In our recent post, Improve Your Diving by Practicing These Skills on Land Part 1, we discussed navigation, fitness, and photography. But wait – there’s more! Part 2 goes over more things you can practice on land that will enhance your time underwater.
Dive Reels and Lines
If you have a new dive reel then you’ll want to get familiar with your new gadget on land before taking it underwater. Use a fixed point – like a fence, tree or even your car bumper – as an anchor point and lay line across the front yard. Get a feel for the tension you need to keep the line taut. Change direction and get into the habit of tying off your line as you do so. Master the motion of reeling it back to the spool. Place directional markers, and practice holding the reel and flashlight in the same hand.
Once you’ve smoothed your technique, try placing your line and then following it back to your start point using a blindfold (and a buddy to keep you safe).Being competent and quick with your reel and line will be an essential skill if you’re planning to dive in low visibility areas or if you’re planning wreck penetrations or cavern diving.
Search and Recovery skills
Practice knot tying on the surface so the process becomes automatic. The free PADI App includes animations to help you learn different knots; keep a couple of pieces of rope in your dive bag or car and test yourself when you have a few minutes each day. The faster you can tie off your dive flag, the more time you can spend diving – and a properly-tied knot on your lift bag will help keep recovered objects safe and secure.
When planning a search and recovery dive, a dry run on the surface is an excellent way to enhance your effort. Go to an open space with a long rope. Tie your rope to a tent stake and use it as your fixed reference point. Practice a circular search pattern by walking in a circle around your fixed point. Each time you complete the circle, go a little further out from the center. You can also use the rope to practice jackstay patterns, or, if you don’t have rope to hand, practice your compass work with some U search pattern or Expanding square searches. Try asking a friend to ‘hide’ some objects along the way to see how quickly you can find each one.
EFR and Rescue Practice
The Emergency First Response course helps you learn how to deal with emergency situations including CPR and First Aid techniques. But even with refresher courses, these skills quickly fade over time, so make sure you keep practicing them at every opportunity so that if the worst should happen, you’re prepared and confident to help. When you regularly practice CPR and first aid on land, knowing what to do in an emergency will become automatic.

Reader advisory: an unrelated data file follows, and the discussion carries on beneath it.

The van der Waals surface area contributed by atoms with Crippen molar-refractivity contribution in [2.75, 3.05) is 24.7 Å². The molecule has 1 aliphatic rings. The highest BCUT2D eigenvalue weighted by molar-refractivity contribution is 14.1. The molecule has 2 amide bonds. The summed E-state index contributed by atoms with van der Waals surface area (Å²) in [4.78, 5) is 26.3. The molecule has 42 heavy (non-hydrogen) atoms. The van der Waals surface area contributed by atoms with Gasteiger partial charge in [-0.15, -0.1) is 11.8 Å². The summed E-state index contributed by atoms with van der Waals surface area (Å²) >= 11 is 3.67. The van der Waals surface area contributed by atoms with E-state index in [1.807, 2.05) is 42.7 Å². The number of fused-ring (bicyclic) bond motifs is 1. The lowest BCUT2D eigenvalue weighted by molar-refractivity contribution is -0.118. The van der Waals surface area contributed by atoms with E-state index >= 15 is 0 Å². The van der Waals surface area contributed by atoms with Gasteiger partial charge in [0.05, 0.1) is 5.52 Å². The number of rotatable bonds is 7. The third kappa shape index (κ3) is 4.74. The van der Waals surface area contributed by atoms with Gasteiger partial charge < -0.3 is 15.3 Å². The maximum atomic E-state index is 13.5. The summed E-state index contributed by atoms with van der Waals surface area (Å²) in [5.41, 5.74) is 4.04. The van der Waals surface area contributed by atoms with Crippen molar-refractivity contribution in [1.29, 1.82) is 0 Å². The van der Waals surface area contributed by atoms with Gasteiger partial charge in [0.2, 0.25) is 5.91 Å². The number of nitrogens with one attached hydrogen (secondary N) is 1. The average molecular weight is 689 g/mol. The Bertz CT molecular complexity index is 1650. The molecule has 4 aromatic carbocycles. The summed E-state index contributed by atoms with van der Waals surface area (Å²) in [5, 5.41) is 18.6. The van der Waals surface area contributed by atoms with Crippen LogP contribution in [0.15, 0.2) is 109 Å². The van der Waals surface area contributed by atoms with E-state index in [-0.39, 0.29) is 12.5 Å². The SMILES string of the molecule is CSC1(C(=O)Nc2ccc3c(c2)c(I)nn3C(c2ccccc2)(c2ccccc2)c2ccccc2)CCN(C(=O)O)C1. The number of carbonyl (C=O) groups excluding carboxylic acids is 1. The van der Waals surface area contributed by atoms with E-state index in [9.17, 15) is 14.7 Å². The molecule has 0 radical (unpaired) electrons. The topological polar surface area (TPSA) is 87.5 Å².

You can practice CPR on resuscitation dolls if you have them available – otherwise even everyday objects such as pillows or cushions can be used (remember, never practice CPR on a breathing person). Brush up your bandaging skills by practicing on your friends and family, try using your fin to make a splint, and role-play full emergency situations.
Mental imagery can be used to improve your diving. When you repeatedly imagine yourself executing the perfect dive, you condition your neural pathways to do so. It makes an impact on your nervous system because your brain benefits from familiarization. Reflect on past experiences – visualize how you could improve your dive next time. Think about different outcomes of various diving scenarios, and imagine how you would respond to each one. By mentally rehearsing your reactions you’ll build up a mental ‘script’ to help guide you on your real dives.
Visualization takes less effort than the exercise regime we mentioned in Part 1 and it’s easy to fit into your daily routine – 5 minutes at bedtime, commuting to work, even on the plane heading to your scuba vacation!
Although technically not a ‘dive skill’, using your dry time to research and expand your diving knowledge will almost certainly improve your time underwater.
Find out everything you can about dive sites and wrecks you’re planning to dive so that you can navigate and locate points of interest with ease. Create a list of critters you want to spot on your next trip and identify the ones you’ve already found. Re-read your PADI course manuals to brush up on your dive theory and remind yourself about core skills and techniques. Maintain and use your logbook as a research tool – what equipment did you use and what weight did you need? What did you find in a particular dive site? What was the best time for diving there?
By arming yourself with relevant scuba knowledge, you’ll have a wider library from which to draw from to help enrich your future diving experiences.
Apart from practicing these dive skills, time on the surface is also a good opportunity to update your logbook, maintain your equipment and start planning your next trip. What other surface activities do you recommend to improve your scuba skills?